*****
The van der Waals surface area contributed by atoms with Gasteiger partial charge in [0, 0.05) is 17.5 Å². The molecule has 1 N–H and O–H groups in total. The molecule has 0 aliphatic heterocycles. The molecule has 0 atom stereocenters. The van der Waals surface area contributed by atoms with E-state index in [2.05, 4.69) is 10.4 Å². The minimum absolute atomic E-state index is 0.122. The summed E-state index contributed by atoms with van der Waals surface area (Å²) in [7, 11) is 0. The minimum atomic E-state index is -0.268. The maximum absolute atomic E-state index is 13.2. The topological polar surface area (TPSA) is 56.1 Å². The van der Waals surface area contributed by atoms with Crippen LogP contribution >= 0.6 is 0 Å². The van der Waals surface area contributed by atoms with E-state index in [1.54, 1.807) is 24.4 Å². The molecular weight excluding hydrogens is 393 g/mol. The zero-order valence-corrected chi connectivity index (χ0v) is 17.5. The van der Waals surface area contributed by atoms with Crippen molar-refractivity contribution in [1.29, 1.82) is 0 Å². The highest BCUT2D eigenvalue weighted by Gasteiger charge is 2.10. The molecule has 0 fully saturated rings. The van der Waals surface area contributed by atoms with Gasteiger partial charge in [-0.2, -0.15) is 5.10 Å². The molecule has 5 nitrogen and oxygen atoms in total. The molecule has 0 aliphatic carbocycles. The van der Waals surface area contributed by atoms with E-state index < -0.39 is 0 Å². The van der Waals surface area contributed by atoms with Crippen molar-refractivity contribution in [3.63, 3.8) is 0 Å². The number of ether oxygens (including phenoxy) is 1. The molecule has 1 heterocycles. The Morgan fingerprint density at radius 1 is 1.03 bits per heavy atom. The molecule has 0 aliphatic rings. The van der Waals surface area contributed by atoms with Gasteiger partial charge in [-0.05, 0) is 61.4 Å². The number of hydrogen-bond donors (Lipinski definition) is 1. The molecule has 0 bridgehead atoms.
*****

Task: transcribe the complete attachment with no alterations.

The van der Waals surface area contributed by atoms with Gasteiger partial charge in [0, 0.05) is 17.5 Å². The molecule has 1 N–H and O–H groups in total. The molecule has 0 aliphatic heterocycles. The molecule has 0 atom stereocenters. The van der Waals surface area contributed by atoms with E-state index in [2.05, 4.69) is 10.4 Å². The minimum absolute atomic E-state index is 0.122. The summed E-state index contributed by atoms with van der Waals surface area (Å²) in [7, 11) is 0. The minimum atomic E-state index is -0.268. The maximum absolute atomic E-state index is 13.2. The topological polar surface area (TPSA) is 56.1 Å². The van der Waals surface area contributed by atoms with Crippen LogP contribution >= 0.6 is 0 Å². The van der Waals surface area contributed by atoms with E-state index in [1.54, 1.807) is 24.4 Å². The molecular weight excluding hydrogens is 393 g/mol. The zero-order valence-corrected chi connectivity index (χ0v) is 17.5. The van der Waals surface area contributed by atoms with Crippen molar-refractivity contribution in [1.29, 1.82) is 0 Å². The highest BCUT2D eigenvalue weighted by Gasteiger charge is 2.10. The molecule has 0 fully saturated rings. The van der Waals surface area contributed by atoms with Gasteiger partial charge in [-0.2, -0.15) is 5.10 Å². The molecule has 5 nitrogen and oxygen atoms in total. The molecule has 0 aliphatic carbocycles. The van der Waals surface area contributed by atoms with E-state index < -0.39 is 0 Å². The van der Waals surface area contributed by atoms with Crippen molar-refractivity contribution in [3.63, 3.8) is 0 Å². The number of ether oxygens (including phenoxy) is 1. The molecule has 1 heterocycles. The Morgan fingerprint density at radius 1 is 1.03 bits per heavy atom. The molecule has 0 aliphatic rings. The van der Waals surface area contributed by atoms with Gasteiger partial charge in [-0.05, 0) is 61.4 Å². The number of hydrogen-bond donors (Lipinski definition) is 1. The molecule has 0 bridgehead atoms.